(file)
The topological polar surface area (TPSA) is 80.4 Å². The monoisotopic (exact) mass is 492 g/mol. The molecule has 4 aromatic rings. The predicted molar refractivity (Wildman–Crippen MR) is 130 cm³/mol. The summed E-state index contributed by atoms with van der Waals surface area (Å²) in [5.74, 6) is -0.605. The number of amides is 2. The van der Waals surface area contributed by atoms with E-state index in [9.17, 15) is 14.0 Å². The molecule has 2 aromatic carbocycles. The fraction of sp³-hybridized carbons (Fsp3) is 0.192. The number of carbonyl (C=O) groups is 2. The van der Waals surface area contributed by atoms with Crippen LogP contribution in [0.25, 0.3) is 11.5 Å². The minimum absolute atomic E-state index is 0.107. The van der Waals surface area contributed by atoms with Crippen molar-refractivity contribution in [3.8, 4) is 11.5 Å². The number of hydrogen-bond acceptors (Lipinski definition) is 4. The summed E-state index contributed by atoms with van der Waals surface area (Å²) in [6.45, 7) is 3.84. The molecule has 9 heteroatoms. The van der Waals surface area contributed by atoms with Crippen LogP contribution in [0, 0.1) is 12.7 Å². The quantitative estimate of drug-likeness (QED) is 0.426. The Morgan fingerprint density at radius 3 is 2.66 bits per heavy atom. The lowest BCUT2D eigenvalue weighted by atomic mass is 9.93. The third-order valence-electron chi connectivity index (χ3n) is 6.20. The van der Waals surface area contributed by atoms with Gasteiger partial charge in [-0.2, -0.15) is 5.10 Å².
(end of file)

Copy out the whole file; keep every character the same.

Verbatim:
The topological polar surface area (TPSA) is 80.4 Å². The monoisotopic (exact) mass is 492 g/mol. The molecule has 4 aromatic rings. The predicted molar refractivity (Wildman–Crippen MR) is 130 cm³/mol. The summed E-state index contributed by atoms with van der Waals surface area (Å²) in [5.74, 6) is -0.605. The number of amides is 2. The van der Waals surface area contributed by atoms with E-state index in [9.17, 15) is 14.0 Å². The molecule has 2 aromatic carbocycles. The fraction of sp³-hybridized carbons (Fsp3) is 0.192. The number of carbonyl (C=O) groups is 2. The van der Waals surface area contributed by atoms with Crippen LogP contribution in [0.25, 0.3) is 11.5 Å². The minimum absolute atomic E-state index is 0.107. The van der Waals surface area contributed by atoms with Crippen molar-refractivity contribution in [3.8, 4) is 11.5 Å². The number of hydrogen-bond acceptors (Lipinski definition) is 4. The summed E-state index contributed by atoms with van der Waals surface area (Å²) in [6.45, 7) is 3.84. The molecule has 9 heteroatoms. The van der Waals surface area contributed by atoms with Crippen LogP contribution in [0, 0.1) is 12.7 Å². The quantitative estimate of drug-likeness (QED) is 0.426. The Morgan fingerprint density at radius 3 is 2.66 bits per heavy atom. The lowest BCUT2D eigenvalue weighted by atomic mass is 9.93. The third-order valence-electron chi connectivity index (χ3n) is 6.20. The van der Waals surface area contributed by atoms with Gasteiger partial charge in [-0.2, -0.15) is 5.10 Å².